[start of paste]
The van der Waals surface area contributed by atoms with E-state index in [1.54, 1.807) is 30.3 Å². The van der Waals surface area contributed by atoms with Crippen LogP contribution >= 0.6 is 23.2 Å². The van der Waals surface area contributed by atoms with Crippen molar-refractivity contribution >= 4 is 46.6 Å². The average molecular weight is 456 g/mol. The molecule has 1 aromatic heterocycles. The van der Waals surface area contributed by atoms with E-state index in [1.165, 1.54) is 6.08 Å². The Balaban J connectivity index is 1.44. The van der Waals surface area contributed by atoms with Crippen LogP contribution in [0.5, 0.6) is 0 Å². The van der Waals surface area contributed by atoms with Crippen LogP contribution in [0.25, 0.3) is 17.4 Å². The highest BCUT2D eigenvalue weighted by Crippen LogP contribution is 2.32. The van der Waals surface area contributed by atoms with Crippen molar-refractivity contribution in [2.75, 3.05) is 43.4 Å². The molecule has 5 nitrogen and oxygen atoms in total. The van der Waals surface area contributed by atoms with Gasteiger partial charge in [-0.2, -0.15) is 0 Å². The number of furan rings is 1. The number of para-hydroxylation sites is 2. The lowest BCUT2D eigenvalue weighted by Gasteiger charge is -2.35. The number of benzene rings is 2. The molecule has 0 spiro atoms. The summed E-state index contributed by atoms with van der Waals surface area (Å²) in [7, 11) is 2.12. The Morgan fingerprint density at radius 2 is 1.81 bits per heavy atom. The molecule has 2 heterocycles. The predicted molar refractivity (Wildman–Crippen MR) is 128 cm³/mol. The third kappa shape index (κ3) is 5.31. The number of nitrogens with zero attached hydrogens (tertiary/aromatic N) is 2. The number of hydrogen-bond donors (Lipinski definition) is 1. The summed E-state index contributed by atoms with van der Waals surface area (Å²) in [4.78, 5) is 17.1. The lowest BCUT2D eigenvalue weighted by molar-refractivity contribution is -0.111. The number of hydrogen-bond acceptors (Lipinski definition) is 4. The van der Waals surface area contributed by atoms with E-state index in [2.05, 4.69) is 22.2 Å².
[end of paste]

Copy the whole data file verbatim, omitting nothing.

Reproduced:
The van der Waals surface area contributed by atoms with E-state index in [1.54, 1.807) is 30.3 Å². The van der Waals surface area contributed by atoms with Crippen LogP contribution >= 0.6 is 23.2 Å². The van der Waals surface area contributed by atoms with Crippen molar-refractivity contribution >= 4 is 46.6 Å². The average molecular weight is 456 g/mol. The molecule has 1 aromatic heterocycles. The van der Waals surface area contributed by atoms with E-state index in [1.165, 1.54) is 6.08 Å². The Balaban J connectivity index is 1.44. The van der Waals surface area contributed by atoms with Crippen LogP contribution in [0.5, 0.6) is 0 Å². The van der Waals surface area contributed by atoms with Crippen LogP contribution in [0.25, 0.3) is 17.4 Å². The highest BCUT2D eigenvalue weighted by Crippen LogP contribution is 2.32. The van der Waals surface area contributed by atoms with Crippen molar-refractivity contribution in [2.75, 3.05) is 43.4 Å². The molecule has 5 nitrogen and oxygen atoms in total. The van der Waals surface area contributed by atoms with Gasteiger partial charge in [-0.2, -0.15) is 0 Å². The number of furan rings is 1. The number of para-hydroxylation sites is 2. The lowest BCUT2D eigenvalue weighted by Gasteiger charge is -2.35. The number of benzene rings is 2. The molecule has 0 spiro atoms. The summed E-state index contributed by atoms with van der Waals surface area (Å²) in [7, 11) is 2.12. The Morgan fingerprint density at radius 2 is 1.81 bits per heavy atom. The molecule has 2 heterocycles. The predicted molar refractivity (Wildman–Crippen MR) is 128 cm³/mol. The third kappa shape index (κ3) is 5.31. The number of nitrogens with zero attached hydrogens (tertiary/aromatic N) is 2. The number of hydrogen-bond donors (Lipinski definition) is 1. The summed E-state index contributed by atoms with van der Waals surface area (Å²) in [4.78, 5) is 17.1. The lowest BCUT2D eigenvalue weighted by molar-refractivity contribution is -0.111. The number of hydrogen-bond acceptors (Lipinski definition) is 4. The van der Waals surface area contributed by atoms with E-state index in [2.05, 4.69) is 22.2 Å².